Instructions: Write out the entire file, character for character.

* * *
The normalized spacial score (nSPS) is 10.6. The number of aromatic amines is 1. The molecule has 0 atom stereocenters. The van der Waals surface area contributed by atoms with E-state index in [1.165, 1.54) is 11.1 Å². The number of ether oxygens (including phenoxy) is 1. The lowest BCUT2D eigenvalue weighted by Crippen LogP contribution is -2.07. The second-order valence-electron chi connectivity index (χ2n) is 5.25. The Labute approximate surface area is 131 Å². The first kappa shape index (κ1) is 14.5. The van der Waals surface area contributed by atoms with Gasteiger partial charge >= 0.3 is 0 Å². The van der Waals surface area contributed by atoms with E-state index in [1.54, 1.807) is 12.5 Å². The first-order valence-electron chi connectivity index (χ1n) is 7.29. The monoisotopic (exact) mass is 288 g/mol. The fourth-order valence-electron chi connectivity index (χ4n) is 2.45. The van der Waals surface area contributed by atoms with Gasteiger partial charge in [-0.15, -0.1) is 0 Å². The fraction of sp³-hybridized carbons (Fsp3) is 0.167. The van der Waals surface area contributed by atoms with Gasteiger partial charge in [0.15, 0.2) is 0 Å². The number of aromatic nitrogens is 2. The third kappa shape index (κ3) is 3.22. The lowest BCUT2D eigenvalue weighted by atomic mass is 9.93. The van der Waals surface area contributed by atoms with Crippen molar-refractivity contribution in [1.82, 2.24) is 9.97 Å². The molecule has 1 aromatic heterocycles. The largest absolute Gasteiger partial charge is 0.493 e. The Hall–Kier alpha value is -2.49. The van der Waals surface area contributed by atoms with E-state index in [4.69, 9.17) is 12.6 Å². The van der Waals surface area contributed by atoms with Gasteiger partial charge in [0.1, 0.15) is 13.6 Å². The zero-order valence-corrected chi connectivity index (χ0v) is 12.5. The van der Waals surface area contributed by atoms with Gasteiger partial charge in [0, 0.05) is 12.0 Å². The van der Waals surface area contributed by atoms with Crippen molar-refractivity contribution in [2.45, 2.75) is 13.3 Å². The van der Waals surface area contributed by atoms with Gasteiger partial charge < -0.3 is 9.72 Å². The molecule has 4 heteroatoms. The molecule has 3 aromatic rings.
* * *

The normalized spacial score (nSPS) is 10.6. The number of aromatic amines is 1. The molecule has 0 atom stereocenters. The van der Waals surface area contributed by atoms with E-state index in [1.165, 1.54) is 11.1 Å². The number of ether oxygens (including phenoxy) is 1. The lowest BCUT2D eigenvalue weighted by Crippen LogP contribution is -2.07. The second-order valence-electron chi connectivity index (χ2n) is 5.25. The Labute approximate surface area is 131 Å². The first kappa shape index (κ1) is 14.5. The van der Waals surface area contributed by atoms with Gasteiger partial charge >= 0.3 is 0 Å². The van der Waals surface area contributed by atoms with E-state index in [1.54, 1.807) is 12.5 Å². The first-order valence-electron chi connectivity index (χ1n) is 7.29. The monoisotopic (exact) mass is 288 g/mol. The fourth-order valence-electron chi connectivity index (χ4n) is 2.45. The van der Waals surface area contributed by atoms with Gasteiger partial charge in [-0.15, -0.1) is 0 Å². The fraction of sp³-hybridized carbons (Fsp3) is 0.167. The van der Waals surface area contributed by atoms with Gasteiger partial charge in [0.15, 0.2) is 0 Å². The number of aromatic nitrogens is 2. The third kappa shape index (κ3) is 3.22. The lowest BCUT2D eigenvalue weighted by atomic mass is 9.93. The van der Waals surface area contributed by atoms with Crippen molar-refractivity contribution in [1.82, 2.24) is 9.97 Å². The molecule has 1 aromatic heterocycles. The largest absolute Gasteiger partial charge is 0.493 e. The Hall–Kier alpha value is -2.49. The van der Waals surface area contributed by atoms with E-state index in [4.69, 9.17) is 12.6 Å². The van der Waals surface area contributed by atoms with Gasteiger partial charge in [0.1, 0.15) is 13.6 Å². The zero-order valence-corrected chi connectivity index (χ0v) is 12.5. The van der Waals surface area contributed by atoms with Gasteiger partial charge in [0, 0.05) is 12.0 Å². The van der Waals surface area contributed by atoms with Crippen molar-refractivity contribution in [2.45, 2.75) is 13.3 Å². The van der Waals surface area contributed by atoms with Gasteiger partial charge < -0.3 is 9.72 Å². The molecule has 4 heteroatoms. The molecule has 3 aromatic rings.